Bedroom Communities: More Than a Place to Sleep

These suburban neighborhoods offer small town amenities in proximity to larger cities.
By: Rebecca Bond
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The idea of living in the big city is appealing -- until you have a family. Suddenly your priorities change from fine dining and entertainment to good schools and affordable housing. Still, the fact remains that the best jobs are often in the city, and a little nightlife never hurt anyone. The solution? Bedroom communities, also known as commuter towns. They're close enough to drive to the city, yet far enough to feel like a small town.

Bedroom communities were established in the post-World War II era as Americans began moving out of the cities and into the suburbs. Their name stems from the concept that residents only sleep there, spending their waking lives working in, and commuting to, the city. These communities, surrounding major metropolitan areas across the United States, include Mesa, Arizona, near Phoenix; Tracy, California, near San Francisco; and Cobb, Georgia, near Atlanta.

Traits Bedroom Communities Share

Unlike cities, bedroom communities are primarily residential, offering basic shopping and other conveniences for residents, but do not generally support their own industry.

Residents typically consist of families with children where one or both parents commute to the city for work -- as opposed to singles or young married couples without children.

Housing is generally comprised of spacious single-family houses sitting on well-manicured lawns in neighborhoods and cul-de-sacs. Typically, homes are grouped by subdivision, an area of houses built by one developer.

Small Town Benefits

Residents of bedroom communities are not only drawn to the ability to commute to, and enjoy the amenities of, the big city, but also to entrench themselves in small town life.

Better Schools
Schools in bedroom communities often offer an excellent public school education, allowing parents to avoid the cost of private schools in the city.

Lower Crime Rates
Suburban crime rates are lower than the big city, which attracts many families.

More Real Estate for the Money
Real estate in the city can have astronomical prices with very little square footage to show for it, but bedroom community homes are generally more affordable, larger single-family homes.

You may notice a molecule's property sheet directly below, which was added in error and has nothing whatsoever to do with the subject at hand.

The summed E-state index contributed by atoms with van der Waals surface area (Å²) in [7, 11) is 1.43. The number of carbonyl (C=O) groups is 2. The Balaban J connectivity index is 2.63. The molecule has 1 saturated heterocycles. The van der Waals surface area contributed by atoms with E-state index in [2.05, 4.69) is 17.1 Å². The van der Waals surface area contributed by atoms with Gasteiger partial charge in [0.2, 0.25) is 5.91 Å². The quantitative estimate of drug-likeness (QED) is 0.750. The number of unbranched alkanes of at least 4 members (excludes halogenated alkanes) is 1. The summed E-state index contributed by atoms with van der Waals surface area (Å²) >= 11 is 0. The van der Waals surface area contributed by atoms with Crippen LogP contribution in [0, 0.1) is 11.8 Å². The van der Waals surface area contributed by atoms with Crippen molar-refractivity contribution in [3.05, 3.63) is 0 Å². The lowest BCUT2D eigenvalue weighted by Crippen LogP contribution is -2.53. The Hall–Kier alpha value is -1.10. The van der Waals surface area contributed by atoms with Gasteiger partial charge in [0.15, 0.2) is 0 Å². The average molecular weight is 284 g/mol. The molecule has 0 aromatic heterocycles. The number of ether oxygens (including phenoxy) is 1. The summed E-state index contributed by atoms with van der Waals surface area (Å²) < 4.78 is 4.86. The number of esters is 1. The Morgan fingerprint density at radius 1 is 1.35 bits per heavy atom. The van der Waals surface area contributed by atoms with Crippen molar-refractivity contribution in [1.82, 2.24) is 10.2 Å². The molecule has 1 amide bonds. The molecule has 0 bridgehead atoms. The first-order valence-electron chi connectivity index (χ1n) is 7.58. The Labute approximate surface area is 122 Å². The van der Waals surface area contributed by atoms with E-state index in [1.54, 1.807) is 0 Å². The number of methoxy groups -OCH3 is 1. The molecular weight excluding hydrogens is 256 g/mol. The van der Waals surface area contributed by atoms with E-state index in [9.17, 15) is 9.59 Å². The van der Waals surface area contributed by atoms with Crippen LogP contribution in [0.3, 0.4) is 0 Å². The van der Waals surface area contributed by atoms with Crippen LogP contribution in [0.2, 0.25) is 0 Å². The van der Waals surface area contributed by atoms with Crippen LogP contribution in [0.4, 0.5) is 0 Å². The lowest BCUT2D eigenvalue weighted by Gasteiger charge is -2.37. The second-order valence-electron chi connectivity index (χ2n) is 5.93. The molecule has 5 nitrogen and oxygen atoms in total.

The Trade-Off

Though bedroom community residents may have the amenities of small-town life in their backyard, they may not have as much time to enjoy them, depending on their commute to and from work. Commuters may spend over two hours in the car, on the train or a combination of the two, and that’s just a one-way trip. Good public transportation systems from the bedroom communities to the city are common so that residents do not have to rely on their cars.

In addition, residents of bedroom communities often do not have deep roots in the area. That's a drawback, according to Kelly Benson, a resident of Highlands, New Jersey, a bedroom community outside New York City.

“People who commute to the city probably moved to [Highlands] because it is a commuter town,” Benson says. “These people did not grow up here or have family here. This makes for a different dynamic in the town -- almost sort of a transient feel.”

Is There a Future for Bedroom Communities?

Bedroom communities will remain viable as our population continues to grow, though with a twist, says Ed McMahon, Senior Resident Fellow for Sustainable Development with the Land Use Institute.

Suburbs of the future will be different, he says, with fewer single-purpose bedroom communities at the far edges of the suburbs, and more being developed closer to the cities. McMahon attributes this to three factors -- rising fuel costs, changing household composition away from households with school-age children and the increasing preference for walkable environments in walkable communities.

“The suburbs of the future will be mixed-use, higher-density suburbs,” he says.

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